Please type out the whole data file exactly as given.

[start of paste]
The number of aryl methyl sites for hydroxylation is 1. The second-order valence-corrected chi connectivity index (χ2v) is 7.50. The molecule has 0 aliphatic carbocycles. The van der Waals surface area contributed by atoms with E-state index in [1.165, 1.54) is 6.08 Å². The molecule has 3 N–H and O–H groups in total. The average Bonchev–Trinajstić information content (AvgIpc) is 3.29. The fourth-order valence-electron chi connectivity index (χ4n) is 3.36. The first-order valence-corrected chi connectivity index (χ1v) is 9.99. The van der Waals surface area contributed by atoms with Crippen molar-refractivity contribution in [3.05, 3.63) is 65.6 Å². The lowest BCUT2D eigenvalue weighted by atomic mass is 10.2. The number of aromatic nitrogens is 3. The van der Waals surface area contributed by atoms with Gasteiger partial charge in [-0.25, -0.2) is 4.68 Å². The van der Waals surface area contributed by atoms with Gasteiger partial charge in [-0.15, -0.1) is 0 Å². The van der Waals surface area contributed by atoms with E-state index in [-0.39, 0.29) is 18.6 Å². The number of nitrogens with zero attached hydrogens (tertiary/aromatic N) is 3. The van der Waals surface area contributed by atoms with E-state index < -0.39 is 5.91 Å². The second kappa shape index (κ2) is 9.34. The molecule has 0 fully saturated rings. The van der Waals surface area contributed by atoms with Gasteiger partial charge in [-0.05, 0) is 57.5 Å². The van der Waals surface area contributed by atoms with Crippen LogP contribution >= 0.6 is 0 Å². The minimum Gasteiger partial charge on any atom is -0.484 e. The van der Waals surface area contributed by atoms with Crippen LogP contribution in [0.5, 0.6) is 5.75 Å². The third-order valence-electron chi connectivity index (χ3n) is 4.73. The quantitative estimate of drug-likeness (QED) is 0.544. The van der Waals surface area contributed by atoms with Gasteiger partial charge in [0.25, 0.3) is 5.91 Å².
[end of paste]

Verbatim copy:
The number of aryl methyl sites for hydroxylation is 1. The second-order valence-corrected chi connectivity index (χ2v) is 7.50. The molecule has 0 aliphatic carbocycles. The van der Waals surface area contributed by atoms with E-state index in [1.165, 1.54) is 6.08 Å². The molecule has 3 N–H and O–H groups in total. The average Bonchev–Trinajstić information content (AvgIpc) is 3.29. The fourth-order valence-electron chi connectivity index (χ4n) is 3.36. The first-order valence-corrected chi connectivity index (χ1v) is 9.99. The van der Waals surface area contributed by atoms with Crippen molar-refractivity contribution in [3.05, 3.63) is 65.6 Å². The lowest BCUT2D eigenvalue weighted by atomic mass is 10.2. The number of aromatic nitrogens is 3. The van der Waals surface area contributed by atoms with Gasteiger partial charge in [-0.25, -0.2) is 4.68 Å². The van der Waals surface area contributed by atoms with Gasteiger partial charge in [-0.15, -0.1) is 0 Å². The van der Waals surface area contributed by atoms with E-state index in [-0.39, 0.29) is 18.6 Å². The number of nitrogens with zero attached hydrogens (tertiary/aromatic N) is 3. The van der Waals surface area contributed by atoms with E-state index < -0.39 is 5.91 Å². The second kappa shape index (κ2) is 9.34. The molecule has 0 fully saturated rings. The van der Waals surface area contributed by atoms with Gasteiger partial charge in [-0.05, 0) is 57.5 Å². The van der Waals surface area contributed by atoms with Crippen LogP contribution >= 0.6 is 0 Å². The minimum Gasteiger partial charge on any atom is -0.484 e. The van der Waals surface area contributed by atoms with Crippen LogP contribution in [0.5, 0.6) is 5.75 Å². The third-order valence-electron chi connectivity index (χ3n) is 4.73. The quantitative estimate of drug-likeness (QED) is 0.544. The van der Waals surface area contributed by atoms with Gasteiger partial charge in [0.25, 0.3) is 5.91 Å².